In the case of Ancient Gods I would have wanted to kill all the scourge and scourge infested trolls in the area. Thankfully there was a quest chain in Grizzly Hills (to which the first Drakuru chain ushered) in which you get to help the Drakkari Troll ghosts to get their much deserved rest. One of the highlights of the Northern experience as itself, not only as a part of a bigger chain. Oh, with added bonus of Harrison Jones, the famed archeologist... and saving him!

All in all, I'm a bit sad that it's over again: Pupunen capped (and do I have stories about my observations...) and the story is over. Then again, I learned one crucial thing during the last few levels (or four... I started from 76 and ended capped...):

The stories within the quests are best served when you overlevel the content: you have the chance to see the stories unfold rather than worry whether you survive and how you can cope with the mobs.

Levelling quest content isn't the best form of storytelling, really. The mess of quests you are involved with constantly blurs the actual chains, and you will not remember what connects to what in the end. Faulty in design, really.

Wednesday, June 23, 2010

What to do when NOT playing WoW?

by Azariel

Ok, I admit it, the title sounds a bit strange, but it has proven to be a very valid question for me the past few weeks.

Due to severe pain spikes in hand and arm I decided to put WoW (and all home-computer activity) on a pause. So I went from raiding 3-4 times a week, to no WoW at all. And I can tell you, it leaves quite a gap.

Maybe it would have been easier to stop playing WoW all together, throw away the account and don't look back. But thats not what I want. After a suitable period of rest, I want to start playing again, so it continues to linger in the back of my head.

In the mean time I have found some other things to do, but pretty often during the day (while at work) I get the thought "I really feel like playing some WoW tonight". Now at first I thought it was just my addiction kicking in, but when I think about it, it's not that. WoW is a place for me to relax. Eventhough it can be a stressful place, it is still a place where I can completely get my mind of things, more than I've been able to achieve thus far with other activities.

So, the grinding, the pugging, the ' oh bugger, Blizz F-ed up again' appears to be all worth it...This, for some reason was quite a revelation to me...

So, what would you be doing, which would achieve the same effect as your WoW-ing, if you stopped playing WoW right now?

Tuesday, June 22, 2010

Not up to it

It seems that time has become the most restricting thing with this blog. I do have ideas I would like to write about, but I don't have the time to do it.

Completely separate issue is the fact that I don't have the slightest appetite to write my thoughts just for the heck of it.

So... the blog will be updated every now and then. Don't expect any sort of schedule or even weekly posts.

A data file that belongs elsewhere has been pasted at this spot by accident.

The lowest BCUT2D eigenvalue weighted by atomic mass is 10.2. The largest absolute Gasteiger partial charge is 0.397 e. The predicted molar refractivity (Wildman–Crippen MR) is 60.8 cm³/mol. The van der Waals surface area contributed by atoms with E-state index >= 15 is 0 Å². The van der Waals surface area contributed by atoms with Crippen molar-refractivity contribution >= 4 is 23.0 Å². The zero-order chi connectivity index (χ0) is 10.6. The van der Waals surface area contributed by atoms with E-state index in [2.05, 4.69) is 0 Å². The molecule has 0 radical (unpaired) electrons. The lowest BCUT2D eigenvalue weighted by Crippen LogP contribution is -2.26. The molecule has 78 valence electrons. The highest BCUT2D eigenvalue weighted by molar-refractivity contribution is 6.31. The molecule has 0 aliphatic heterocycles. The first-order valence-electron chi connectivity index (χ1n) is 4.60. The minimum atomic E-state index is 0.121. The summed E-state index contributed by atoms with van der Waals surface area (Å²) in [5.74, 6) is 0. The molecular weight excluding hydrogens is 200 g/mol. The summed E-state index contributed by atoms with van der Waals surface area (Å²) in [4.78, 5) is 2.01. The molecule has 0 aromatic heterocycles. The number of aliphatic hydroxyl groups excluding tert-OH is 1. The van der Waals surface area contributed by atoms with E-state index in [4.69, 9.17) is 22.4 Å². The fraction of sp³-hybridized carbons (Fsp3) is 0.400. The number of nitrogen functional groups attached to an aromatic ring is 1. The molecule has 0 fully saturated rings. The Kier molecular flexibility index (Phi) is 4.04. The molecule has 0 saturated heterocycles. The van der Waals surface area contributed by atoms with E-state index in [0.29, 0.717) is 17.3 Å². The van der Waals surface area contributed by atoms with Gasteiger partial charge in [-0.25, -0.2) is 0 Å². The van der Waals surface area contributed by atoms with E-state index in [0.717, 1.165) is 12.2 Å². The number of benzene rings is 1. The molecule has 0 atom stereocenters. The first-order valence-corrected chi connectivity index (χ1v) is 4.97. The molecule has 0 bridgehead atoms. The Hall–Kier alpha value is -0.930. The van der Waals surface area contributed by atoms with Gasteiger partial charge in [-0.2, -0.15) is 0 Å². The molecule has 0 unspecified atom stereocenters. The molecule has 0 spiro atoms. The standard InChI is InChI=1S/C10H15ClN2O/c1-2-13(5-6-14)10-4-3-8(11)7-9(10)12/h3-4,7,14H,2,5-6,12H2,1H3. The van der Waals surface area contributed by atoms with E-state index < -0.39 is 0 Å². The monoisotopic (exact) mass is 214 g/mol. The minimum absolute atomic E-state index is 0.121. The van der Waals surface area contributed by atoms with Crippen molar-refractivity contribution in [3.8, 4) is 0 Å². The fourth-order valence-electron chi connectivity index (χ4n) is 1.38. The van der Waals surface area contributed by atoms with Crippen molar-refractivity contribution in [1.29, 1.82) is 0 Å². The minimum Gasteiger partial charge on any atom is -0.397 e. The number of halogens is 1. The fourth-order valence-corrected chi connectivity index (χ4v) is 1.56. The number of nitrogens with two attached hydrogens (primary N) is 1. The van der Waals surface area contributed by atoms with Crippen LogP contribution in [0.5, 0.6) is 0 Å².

Thank you.

Tuesday, June 15, 2010

Bored before launch

I wonder what would have been the result if Blizzard would have dropped Cataclysm in without giving out all the information first?

I mean, we are swamped with information about the Cataclysm expansion to WoW. The character class changes, skill changes, races, mechanics... What remains is to go and see how they work in real.

I'm sick and tired of this already. 

I would much rather take an expansion with proper foreshadowing and the changes as -slight or major- surprises as such. Change the world progressively and subtly rather than expose the major change through 'information leaks' and 'discussions'.

The mechanics have been chewed to perfection before the expansion lands, and the people who are bound to consume the content faster others anyhow are doing it faster than ever and will be burned out even faster than they were with earlier expansions. The only thing we cannot be sure of is the actual content and quality of the quests, instances and raids.

The way I see it... Blizzard gave out the facts and figures which could have kept the 'community' buzzing for a long time with the expansion way before the expansion comes live. To make sure that everyone reading the information would surely use it and burn out as fast as possible.

I wonder...


Friday, June 11, 2010

feeling dead

Just as I have said, I cannot stay up late during the week. Now I feel like my eyes have swollen to sizeable tennis balls, my brain resists all attempts to get a decent thought out of there (twenty typos corrected from the last 7 words) and all in all I'd much rather be sleeping than working.

The culprit to this was last nights Three Stooges session: the three went where ever they could to be undergeared, underpowered and undermanned. In short, where ever the challenge lies to three casual newbies.